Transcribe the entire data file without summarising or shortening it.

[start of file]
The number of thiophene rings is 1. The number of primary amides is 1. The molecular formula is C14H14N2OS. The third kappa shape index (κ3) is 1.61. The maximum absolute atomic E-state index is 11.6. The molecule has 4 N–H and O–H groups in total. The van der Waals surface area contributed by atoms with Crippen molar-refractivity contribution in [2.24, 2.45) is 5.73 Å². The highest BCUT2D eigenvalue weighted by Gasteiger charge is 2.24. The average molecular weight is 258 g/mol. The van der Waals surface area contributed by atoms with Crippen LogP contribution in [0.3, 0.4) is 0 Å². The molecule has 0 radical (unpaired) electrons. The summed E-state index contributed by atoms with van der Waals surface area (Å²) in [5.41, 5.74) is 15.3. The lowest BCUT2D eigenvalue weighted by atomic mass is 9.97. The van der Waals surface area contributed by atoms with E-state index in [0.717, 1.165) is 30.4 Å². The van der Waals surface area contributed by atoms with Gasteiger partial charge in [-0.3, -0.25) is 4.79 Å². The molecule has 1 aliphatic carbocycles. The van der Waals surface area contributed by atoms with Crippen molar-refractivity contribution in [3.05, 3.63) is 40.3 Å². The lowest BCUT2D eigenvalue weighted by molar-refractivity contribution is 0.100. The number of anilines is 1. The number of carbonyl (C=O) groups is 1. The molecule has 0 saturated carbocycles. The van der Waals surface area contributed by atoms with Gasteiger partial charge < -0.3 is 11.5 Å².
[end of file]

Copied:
The number of thiophene rings is 1. The number of primary amides is 1. The molecular formula is C14H14N2OS. The third kappa shape index (κ3) is 1.61. The maximum absolute atomic E-state index is 11.6. The molecule has 4 N–H and O–H groups in total. The van der Waals surface area contributed by atoms with Crippen molar-refractivity contribution in [2.24, 2.45) is 5.73 Å². The highest BCUT2D eigenvalue weighted by Gasteiger charge is 2.24. The average molecular weight is 258 g/mol. The van der Waals surface area contributed by atoms with Crippen LogP contribution in [0.3, 0.4) is 0 Å². The molecule has 0 radical (unpaired) electrons. The summed E-state index contributed by atoms with van der Waals surface area (Å²) in [5.41, 5.74) is 15.3. The lowest BCUT2D eigenvalue weighted by atomic mass is 9.97. The van der Waals surface area contributed by atoms with E-state index in [0.717, 1.165) is 30.4 Å². The van der Waals surface area contributed by atoms with Gasteiger partial charge in [-0.3, -0.25) is 4.79 Å². The molecule has 1 aliphatic carbocycles. The van der Waals surface area contributed by atoms with Crippen molar-refractivity contribution in [3.05, 3.63) is 40.3 Å². The lowest BCUT2D eigenvalue weighted by molar-refractivity contribution is 0.100. The number of anilines is 1. The number of carbonyl (C=O) groups is 1. The molecule has 0 saturated carbocycles. The van der Waals surface area contributed by atoms with Gasteiger partial charge < -0.3 is 11.5 Å².